First, we have to answer the question: Why would CDP and AI be game changers? To understand that, you have to imagine, or remember, life before CDP and AI. Probably the best word for that is chaos. There are dozens – often hundreds -- of data sources on the data layer, and dozens more systems making choices on the decision layer. The reason there are so many decision systems is that each channel usually makes its own choices. Even when channels share centralized decision systems, those are often specialized services that deal with one problem, whether it’s product recommendations or churn predictions or audience segmentation.

CDP and AI promise to end the chaos by consolidating all those systems into one customer data source and one decision engine. Each of these would be a huge improvement by itself:

  • the CDP makes complete, consistent customer data available to all decision systems, and
  • AI enables a single decision engine to coordinate and optimize custom experiences for each individual.

Yes, we’ve had journey orchestration engines and experience orchestration engines available for quite some time, but those work at the segment level. What’s unique about AI is not simply that it can power unified decisions, but that each decision can each be tailored to the unique individual. 

But we’re talking about more than the advantages of CDP and AI by themselves. We’re talking about the combination, and what makes that a game-changer. The answer is you get a huge leap in what’s possible when that personalized AI decisioning is connected to a unified source of all customer information.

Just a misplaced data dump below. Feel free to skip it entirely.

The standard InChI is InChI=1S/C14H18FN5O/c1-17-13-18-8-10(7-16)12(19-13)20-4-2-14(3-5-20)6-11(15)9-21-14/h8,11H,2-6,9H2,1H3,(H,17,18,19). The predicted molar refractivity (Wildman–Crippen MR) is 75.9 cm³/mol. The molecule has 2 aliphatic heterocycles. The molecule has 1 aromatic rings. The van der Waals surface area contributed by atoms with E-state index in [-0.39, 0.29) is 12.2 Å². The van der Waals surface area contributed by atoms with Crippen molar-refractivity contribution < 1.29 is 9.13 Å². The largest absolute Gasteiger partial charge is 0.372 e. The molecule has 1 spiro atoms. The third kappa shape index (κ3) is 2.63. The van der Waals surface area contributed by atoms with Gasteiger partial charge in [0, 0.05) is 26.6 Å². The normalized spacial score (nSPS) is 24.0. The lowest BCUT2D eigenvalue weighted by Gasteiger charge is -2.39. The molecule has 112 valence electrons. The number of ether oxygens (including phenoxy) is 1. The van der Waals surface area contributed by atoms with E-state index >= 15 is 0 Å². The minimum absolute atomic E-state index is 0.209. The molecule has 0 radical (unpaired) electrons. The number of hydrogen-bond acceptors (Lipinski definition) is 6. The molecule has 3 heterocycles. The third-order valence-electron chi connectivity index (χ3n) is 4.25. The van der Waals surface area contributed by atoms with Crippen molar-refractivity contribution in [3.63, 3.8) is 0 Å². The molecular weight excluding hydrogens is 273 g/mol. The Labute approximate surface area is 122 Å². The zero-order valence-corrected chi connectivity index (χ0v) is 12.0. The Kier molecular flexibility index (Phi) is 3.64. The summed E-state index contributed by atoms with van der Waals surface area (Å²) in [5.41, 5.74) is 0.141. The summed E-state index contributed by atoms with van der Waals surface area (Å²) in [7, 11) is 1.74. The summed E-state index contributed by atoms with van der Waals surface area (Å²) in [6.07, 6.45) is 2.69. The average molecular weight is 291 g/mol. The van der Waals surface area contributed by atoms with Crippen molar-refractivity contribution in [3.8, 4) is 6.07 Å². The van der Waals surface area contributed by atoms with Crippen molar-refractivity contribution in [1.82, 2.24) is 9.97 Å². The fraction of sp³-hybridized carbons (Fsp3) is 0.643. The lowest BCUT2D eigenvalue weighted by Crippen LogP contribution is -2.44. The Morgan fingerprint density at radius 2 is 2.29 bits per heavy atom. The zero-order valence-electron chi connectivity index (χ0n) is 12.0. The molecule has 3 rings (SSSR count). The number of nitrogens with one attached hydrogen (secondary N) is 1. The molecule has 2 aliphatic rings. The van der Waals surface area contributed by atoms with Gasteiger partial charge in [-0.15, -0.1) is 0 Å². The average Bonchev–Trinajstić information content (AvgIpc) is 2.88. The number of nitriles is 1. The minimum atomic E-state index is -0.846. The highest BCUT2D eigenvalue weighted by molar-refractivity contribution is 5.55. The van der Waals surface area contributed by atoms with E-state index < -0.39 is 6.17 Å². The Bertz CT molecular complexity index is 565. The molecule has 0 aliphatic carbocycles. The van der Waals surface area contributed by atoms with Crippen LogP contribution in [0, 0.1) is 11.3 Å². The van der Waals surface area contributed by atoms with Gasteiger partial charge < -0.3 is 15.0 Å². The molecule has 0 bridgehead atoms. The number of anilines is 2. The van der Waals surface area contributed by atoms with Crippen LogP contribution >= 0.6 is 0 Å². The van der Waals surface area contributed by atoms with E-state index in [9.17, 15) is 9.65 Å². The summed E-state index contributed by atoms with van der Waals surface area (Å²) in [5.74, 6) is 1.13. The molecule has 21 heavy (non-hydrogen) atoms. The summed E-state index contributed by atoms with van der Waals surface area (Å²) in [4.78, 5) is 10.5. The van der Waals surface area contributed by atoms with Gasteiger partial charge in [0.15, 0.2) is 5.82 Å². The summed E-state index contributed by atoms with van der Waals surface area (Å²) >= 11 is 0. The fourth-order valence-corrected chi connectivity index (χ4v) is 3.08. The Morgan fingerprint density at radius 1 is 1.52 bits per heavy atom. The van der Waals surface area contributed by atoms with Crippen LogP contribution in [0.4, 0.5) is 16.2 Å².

Remember, AI is only as good as the data you feed it. You won’t get anything near the full value of AI if it’s struggling with partial information, or if different bits of information are made available to different AI functions. Connecting the AI to the CDP solves that problem: once any new bit of information is loaded into the CDP, it’s immediately available to every AI service. This means the AI is always working with complete and up-to-date data, and it’s vastly easier to add new sources of customer data because they only have to be integrated once, into the CDP, to become available everywhere.

To put it in more concrete terms, one unified decision system can coordinate and optimize individual-specific customer experiences across all touch points based on one unified set of customer data. 

That is indeed a game-changer for modern marketing, and it only reaches its full potential if you “unleash” the CDP to consolidate all your customer data, and “unleash” the AI to make all of your experience decisions.

That’s a lot of unleashing. I hope you find it exciting but you should also be a little bit scared. The question to ask is: How can I take advantage of this ‘game changing potential’ without risking everything on technology that is relatively new and, in the case of AI, largely unproven. Here’s what I would suggest:

Let’s start with CDP. So far, I’ve been using the term without defining it. I hope you know that a CDP creates unified customer profiles that can be shared with any other system. No need to get into the technical details here. What’s important is that the CDP collects data from all your source systems, combines it to build complete customer profiles, and makes them available for any and every purpose.